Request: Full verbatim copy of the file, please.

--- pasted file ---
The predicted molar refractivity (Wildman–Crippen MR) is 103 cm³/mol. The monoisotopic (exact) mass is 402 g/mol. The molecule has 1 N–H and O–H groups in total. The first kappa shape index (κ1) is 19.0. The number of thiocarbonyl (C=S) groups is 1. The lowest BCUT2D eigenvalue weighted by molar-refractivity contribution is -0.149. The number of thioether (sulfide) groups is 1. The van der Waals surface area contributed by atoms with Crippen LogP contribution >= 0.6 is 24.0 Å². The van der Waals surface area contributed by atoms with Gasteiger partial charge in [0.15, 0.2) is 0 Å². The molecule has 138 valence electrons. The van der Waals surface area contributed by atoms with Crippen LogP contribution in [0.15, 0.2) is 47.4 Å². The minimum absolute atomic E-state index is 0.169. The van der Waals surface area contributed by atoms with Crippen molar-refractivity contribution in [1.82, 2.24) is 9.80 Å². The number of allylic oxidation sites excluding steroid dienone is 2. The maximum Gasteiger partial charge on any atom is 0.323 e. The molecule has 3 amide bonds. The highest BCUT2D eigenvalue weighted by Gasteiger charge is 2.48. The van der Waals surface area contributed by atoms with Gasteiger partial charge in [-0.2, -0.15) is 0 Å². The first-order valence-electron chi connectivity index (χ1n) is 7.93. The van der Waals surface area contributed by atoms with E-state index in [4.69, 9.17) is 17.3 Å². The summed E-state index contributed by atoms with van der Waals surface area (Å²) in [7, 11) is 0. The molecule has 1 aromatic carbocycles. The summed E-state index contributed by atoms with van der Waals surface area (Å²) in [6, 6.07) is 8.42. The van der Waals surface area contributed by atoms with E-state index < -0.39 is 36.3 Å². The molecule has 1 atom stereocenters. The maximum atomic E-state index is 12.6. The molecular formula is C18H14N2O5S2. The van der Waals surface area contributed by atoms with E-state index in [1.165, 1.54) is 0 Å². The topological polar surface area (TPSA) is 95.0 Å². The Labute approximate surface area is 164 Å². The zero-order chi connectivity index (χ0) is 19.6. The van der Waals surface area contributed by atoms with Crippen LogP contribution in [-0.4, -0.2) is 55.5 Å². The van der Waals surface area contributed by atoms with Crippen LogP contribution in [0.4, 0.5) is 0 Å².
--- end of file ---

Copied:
The predicted molar refractivity (Wildman–Crippen MR) is 103 cm³/mol. The monoisotopic (exact) mass is 402 g/mol. The molecule has 1 N–H and O–H groups in total. The first kappa shape index (κ1) is 19.0. The number of thiocarbonyl (C=S) groups is 1. The lowest BCUT2D eigenvalue weighted by molar-refractivity contribution is -0.149. The number of thioether (sulfide) groups is 1. The van der Waals surface area contributed by atoms with Crippen LogP contribution >= 0.6 is 24.0 Å². The van der Waals surface area contributed by atoms with Gasteiger partial charge in [0.15, 0.2) is 0 Å². The molecule has 138 valence electrons. The van der Waals surface area contributed by atoms with Crippen LogP contribution in [0.15, 0.2) is 47.4 Å². The minimum absolute atomic E-state index is 0.169. The van der Waals surface area contributed by atoms with Crippen molar-refractivity contribution in [1.82, 2.24) is 9.80 Å². The number of allylic oxidation sites excluding steroid dienone is 2. The maximum Gasteiger partial charge on any atom is 0.323 e. The molecule has 3 amide bonds. The highest BCUT2D eigenvalue weighted by Gasteiger charge is 2.48. The van der Waals surface area contributed by atoms with Gasteiger partial charge in [-0.2, -0.15) is 0 Å². The first-order valence-electron chi connectivity index (χ1n) is 7.93. The van der Waals surface area contributed by atoms with E-state index in [4.69, 9.17) is 17.3 Å². The summed E-state index contributed by atoms with van der Waals surface area (Å²) in [7, 11) is 0. The molecule has 1 aromatic carbocycles. The summed E-state index contributed by atoms with van der Waals surface area (Å²) in [6, 6.07) is 8.42. The van der Waals surface area contributed by atoms with E-state index < -0.39 is 36.3 Å². The molecule has 1 atom stereocenters. The maximum atomic E-state index is 12.6. The molecular formula is C18H14N2O5S2. The van der Waals surface area contributed by atoms with E-state index in [1.165, 1.54) is 0 Å². The topological polar surface area (TPSA) is 95.0 Å². The Labute approximate surface area is 164 Å². The zero-order chi connectivity index (χ0) is 19.6. The van der Waals surface area contributed by atoms with Crippen LogP contribution in [-0.4, -0.2) is 55.5 Å². The van der Waals surface area contributed by atoms with Crippen LogP contribution in [0.4, 0.5) is 0 Å².